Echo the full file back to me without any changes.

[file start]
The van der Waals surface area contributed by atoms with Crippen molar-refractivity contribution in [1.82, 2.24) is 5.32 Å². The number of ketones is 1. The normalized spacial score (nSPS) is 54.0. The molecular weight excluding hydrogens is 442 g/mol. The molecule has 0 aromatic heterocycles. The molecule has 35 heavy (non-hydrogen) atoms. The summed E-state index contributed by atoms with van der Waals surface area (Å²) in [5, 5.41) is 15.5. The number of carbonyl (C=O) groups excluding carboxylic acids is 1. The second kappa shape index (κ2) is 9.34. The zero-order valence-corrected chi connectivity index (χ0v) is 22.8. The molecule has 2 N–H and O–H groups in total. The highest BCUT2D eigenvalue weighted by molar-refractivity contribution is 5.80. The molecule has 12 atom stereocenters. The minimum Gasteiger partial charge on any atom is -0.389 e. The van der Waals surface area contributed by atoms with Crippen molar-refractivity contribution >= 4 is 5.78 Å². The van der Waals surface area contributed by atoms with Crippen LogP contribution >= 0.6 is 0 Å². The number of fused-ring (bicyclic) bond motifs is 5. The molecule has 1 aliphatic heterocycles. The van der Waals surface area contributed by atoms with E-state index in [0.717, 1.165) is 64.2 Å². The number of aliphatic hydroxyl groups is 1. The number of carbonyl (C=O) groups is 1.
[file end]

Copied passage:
The van der Waals surface area contributed by atoms with Crippen molar-refractivity contribution in [1.82, 2.24) is 5.32 Å². The number of ketones is 1. The normalized spacial score (nSPS) is 54.0. The molecular weight excluding hydrogens is 442 g/mol. The molecule has 0 aromatic heterocycles. The molecule has 35 heavy (non-hydrogen) atoms. The summed E-state index contributed by atoms with van der Waals surface area (Å²) in [5, 5.41) is 15.5. The number of carbonyl (C=O) groups excluding carboxylic acids is 1. The second kappa shape index (κ2) is 9.34. The zero-order valence-corrected chi connectivity index (χ0v) is 22.8. The molecule has 2 N–H and O–H groups in total. The highest BCUT2D eigenvalue weighted by molar-refractivity contribution is 5.80. The molecule has 12 atom stereocenters. The minimum Gasteiger partial charge on any atom is -0.389 e. The van der Waals surface area contributed by atoms with Crippen molar-refractivity contribution >= 4 is 5.78 Å². The van der Waals surface area contributed by atoms with Crippen LogP contribution >= 0.6 is 0 Å². The number of fused-ring (bicyclic) bond motifs is 5. The molecule has 1 aliphatic heterocycles. The van der Waals surface area contributed by atoms with E-state index in [0.717, 1.165) is 64.2 Å². The number of aliphatic hydroxyl groups is 1. The number of carbonyl (C=O) groups is 1.